Last Sunday afternoon I escaped alone to the Lowther Hills. I’ve not explored this overlooked but extensive area of hill country in the Southern Uplands of Scotland nearly as much as I’d like. On the occasional days when I don’t have the wee one in tow, I don’t have the car either so I’m restricted to walks more easily accessible by the limited public transport. So despite the grey, overcast afternoon, the usual Scottish damp chill in the air and the cold from which I was recovering, I was excited to be heading for the hills.

To reach my starting point I took a road I’d never been down before, a narrow single track that at one point went under a railway bridge so narrow there was a turning circle before reaching it and a sign urging vehicles to turn back. I braved it in our small hatchback (only after stopping and checking the map, and watching another car turn around) but if I’d been in a modern SUV I probably would have scraped the sides! I parked up at the side of No Through road servicing a reservoir and passed through an extensive farm dwelling that was eerily quiet. As I tramped through saturated fields I was led by a heron, then a hare that I followed away from the fields and up a valley to the moorland edge. The summit of the hill I was aiming for was shrouded in mist as I followed a circuitous route on the track of an ancient Roman road.

I love walking in the Lowther Hills. Most people will never have even heard of them. They are generally low and rounded but offer extensive views across Southern Scotland. The approach to them them feels like entering another world and there is a feeling of remoteness that is difficult to find elsewhere. They have a bleak wildness and beauty that I find alluring but they are overlooked by tourists and hill walkers who drive right through up the M74 en route to the ‘real’ mountains further north. Even on a beautiful summer weekend I’ve had these hills to myself and yet again, on this occasion I didn’t see a soul. The fact that mine were the only (human) tracks in the snow meant that I was the only person to have walked that way since the snow fell the night before, probably a lot longer. It wouldn’t always have been so. This is an area rich in Roman history, and there is evidence of their efforts to seize Scotland in the form of remains of Roman forts and fortlets, ditches and ramparts and Roman roads through the many passes.

As I followed in the Romans’ footsteps and passed over the snowline it became a little slippery underfoot but the presence of tracks in the snow revealed the normally hidden world and lives of myriad animals. Close to the summit the mist cleared, giant wind turbines loomed out of the mist and the Lowthers rewarded me with 360 degree views, distant features highlighted in the late afternoon winter light. I retraced my steps (easy to do in the snowy landscape and as mine were the only footprints!) and drove the half hour home feeling like I was returning from a venture into a secret world.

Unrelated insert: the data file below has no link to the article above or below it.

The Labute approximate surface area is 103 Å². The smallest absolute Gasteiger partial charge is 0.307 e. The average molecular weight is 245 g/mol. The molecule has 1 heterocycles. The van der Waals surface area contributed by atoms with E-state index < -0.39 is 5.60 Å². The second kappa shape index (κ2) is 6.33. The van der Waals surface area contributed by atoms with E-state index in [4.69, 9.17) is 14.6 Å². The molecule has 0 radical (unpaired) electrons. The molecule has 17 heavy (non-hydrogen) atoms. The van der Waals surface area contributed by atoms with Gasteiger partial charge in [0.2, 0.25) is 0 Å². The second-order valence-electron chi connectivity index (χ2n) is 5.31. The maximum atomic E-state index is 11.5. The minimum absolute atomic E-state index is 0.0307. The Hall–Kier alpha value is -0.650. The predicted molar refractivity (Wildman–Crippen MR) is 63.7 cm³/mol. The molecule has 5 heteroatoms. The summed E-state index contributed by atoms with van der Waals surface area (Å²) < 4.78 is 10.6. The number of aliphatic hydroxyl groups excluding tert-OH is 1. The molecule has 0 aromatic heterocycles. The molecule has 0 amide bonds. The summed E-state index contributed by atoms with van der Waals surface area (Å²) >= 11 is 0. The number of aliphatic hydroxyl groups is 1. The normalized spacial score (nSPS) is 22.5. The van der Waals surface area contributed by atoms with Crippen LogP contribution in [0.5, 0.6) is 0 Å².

Beginning our “Year of Microadventures”

Last night Finn and I were joined by another mother and son to begin our “Year of Microadventures” with a backyard bivvi. For the next year we plan to spend at least one night every month sleeping out in the open with only a bivvi bag for cover. Being our first collective winter bivvi we decided to begin close to home with the safety of a shelter to retreat to if anyone grew unhappy.

The early evening skies were clear and in the absence of street lights where we live they were alive with the brilliance of thousands of stars. A hard frost already covered the ground as we began our microadventure with a night walk across crisp, sparkling fields down to the river. We searched for the star constellations we knew, listened carefully and tried to identify the sounds of the night and observed the effects of light pollution; an orange haze clinging over the nearby towns and villages like a cloak. The temperature had already dipped below freezing but dressed in several layers of clothes we were warm. Back in the garden we lit a fire and made up our ‘beds’ for the night, complete with the luxury of hot water bottles. Then began the greatest challenge of all – trying to get ourselves into our thick sleeping and bivvi bags while dressed in so many layers. A good fifteen minutes later with this finally accomplished Finn announced that he needed to use the toilet and so we repeated the procedure once more…

We fell into slumber to the accompaniment of a couple of owls hooting in a nearby copse and the smell of wood smoke. Three times during the night I had to rescue a very distressed Finn who had managed to sink right down into his sleeping bag and couldn’t find his way out again. Some time during the night I felt the cool pitter patter of what I imagined was rain on the exposed patch of my face not cocooned in my sleeping bag. It was only when I sat up to rescue Finn from being trapped in his bag that I realised it had been snowing and now a sprinkle of the white stuff already dusted the garden and it’s sleeping occupants. It continued to snow lightly through the night but we all remained snug and warm with no thought of retreat to the house. We awoke to the light slowly returning over a winter white landscape, the cawing of rooks and the honking of an arrow formation of geese flying directly overhead. We were all so cosy tucked up in our bivvi bags and enlivened by our achievement that we were in no rush to seek shelter back inside so we sat together awhile appreciating the moment.

Blowing Away the January Blues